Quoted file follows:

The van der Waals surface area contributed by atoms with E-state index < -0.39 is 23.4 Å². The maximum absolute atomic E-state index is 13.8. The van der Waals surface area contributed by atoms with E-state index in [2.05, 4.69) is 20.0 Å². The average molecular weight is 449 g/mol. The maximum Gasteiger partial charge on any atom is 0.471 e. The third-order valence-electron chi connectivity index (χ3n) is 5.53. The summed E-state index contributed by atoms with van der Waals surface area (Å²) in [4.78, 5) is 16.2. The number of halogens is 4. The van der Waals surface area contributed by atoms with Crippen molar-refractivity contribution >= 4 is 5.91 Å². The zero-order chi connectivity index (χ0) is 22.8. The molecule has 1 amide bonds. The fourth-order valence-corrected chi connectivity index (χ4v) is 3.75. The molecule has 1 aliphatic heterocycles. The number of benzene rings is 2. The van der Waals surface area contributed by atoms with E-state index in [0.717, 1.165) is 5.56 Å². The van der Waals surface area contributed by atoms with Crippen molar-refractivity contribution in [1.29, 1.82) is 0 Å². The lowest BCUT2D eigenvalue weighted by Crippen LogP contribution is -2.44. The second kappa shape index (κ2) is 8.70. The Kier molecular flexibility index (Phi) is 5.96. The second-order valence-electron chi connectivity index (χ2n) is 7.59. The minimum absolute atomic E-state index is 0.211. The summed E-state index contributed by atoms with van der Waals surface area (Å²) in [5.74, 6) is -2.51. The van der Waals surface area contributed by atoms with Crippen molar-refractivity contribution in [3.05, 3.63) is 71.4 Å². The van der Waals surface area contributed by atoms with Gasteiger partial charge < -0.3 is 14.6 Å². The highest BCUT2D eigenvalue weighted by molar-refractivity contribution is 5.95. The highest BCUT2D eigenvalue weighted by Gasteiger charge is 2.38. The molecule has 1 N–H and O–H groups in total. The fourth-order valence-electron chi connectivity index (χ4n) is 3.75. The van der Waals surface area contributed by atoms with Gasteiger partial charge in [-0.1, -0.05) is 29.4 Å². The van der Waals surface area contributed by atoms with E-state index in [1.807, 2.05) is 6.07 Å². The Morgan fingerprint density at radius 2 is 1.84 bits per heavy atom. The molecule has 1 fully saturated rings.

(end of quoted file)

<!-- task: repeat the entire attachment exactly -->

The van der Waals surface area contributed by atoms with E-state index < -0.39 is 23.4 Å². The maximum absolute atomic E-state index is 13.8. The van der Waals surface area contributed by atoms with E-state index in [2.05, 4.69) is 20.0 Å². The average molecular weight is 449 g/mol. The maximum Gasteiger partial charge on any atom is 0.471 e. The third-order valence-electron chi connectivity index (χ3n) is 5.53. The summed E-state index contributed by atoms with van der Waals surface area (Å²) in [4.78, 5) is 16.2. The number of halogens is 4. The van der Waals surface area contributed by atoms with Crippen molar-refractivity contribution >= 4 is 5.91 Å². The zero-order chi connectivity index (χ0) is 22.8. The molecule has 1 amide bonds. The fourth-order valence-corrected chi connectivity index (χ4v) is 3.75. The molecule has 1 aliphatic heterocycles. The number of benzene rings is 2. The van der Waals surface area contributed by atoms with E-state index in [0.717, 1.165) is 5.56 Å². The van der Waals surface area contributed by atoms with Crippen molar-refractivity contribution in [1.29, 1.82) is 0 Å². The lowest BCUT2D eigenvalue weighted by Crippen LogP contribution is -2.44. The second kappa shape index (κ2) is 8.70. The Kier molecular flexibility index (Phi) is 5.96. The second-order valence-electron chi connectivity index (χ2n) is 7.59. The minimum absolute atomic E-state index is 0.211. The summed E-state index contributed by atoms with van der Waals surface area (Å²) in [5.74, 6) is -2.51. The van der Waals surface area contributed by atoms with Crippen molar-refractivity contribution in [3.05, 3.63) is 71.4 Å². The van der Waals surface area contributed by atoms with Gasteiger partial charge < -0.3 is 14.6 Å². The highest BCUT2D eigenvalue weighted by molar-refractivity contribution is 5.95. The highest BCUT2D eigenvalue weighted by Gasteiger charge is 2.38. The molecule has 1 N–H and O–H groups in total. The fourth-order valence-electron chi connectivity index (χ4n) is 3.75. The van der Waals surface area contributed by atoms with Gasteiger partial charge in [-0.1, -0.05) is 29.4 Å². The van der Waals surface area contributed by atoms with E-state index in [1.807, 2.05) is 6.07 Å². The Morgan fingerprint density at radius 2 is 1.84 bits per heavy atom. The molecule has 1 fully saturated rings.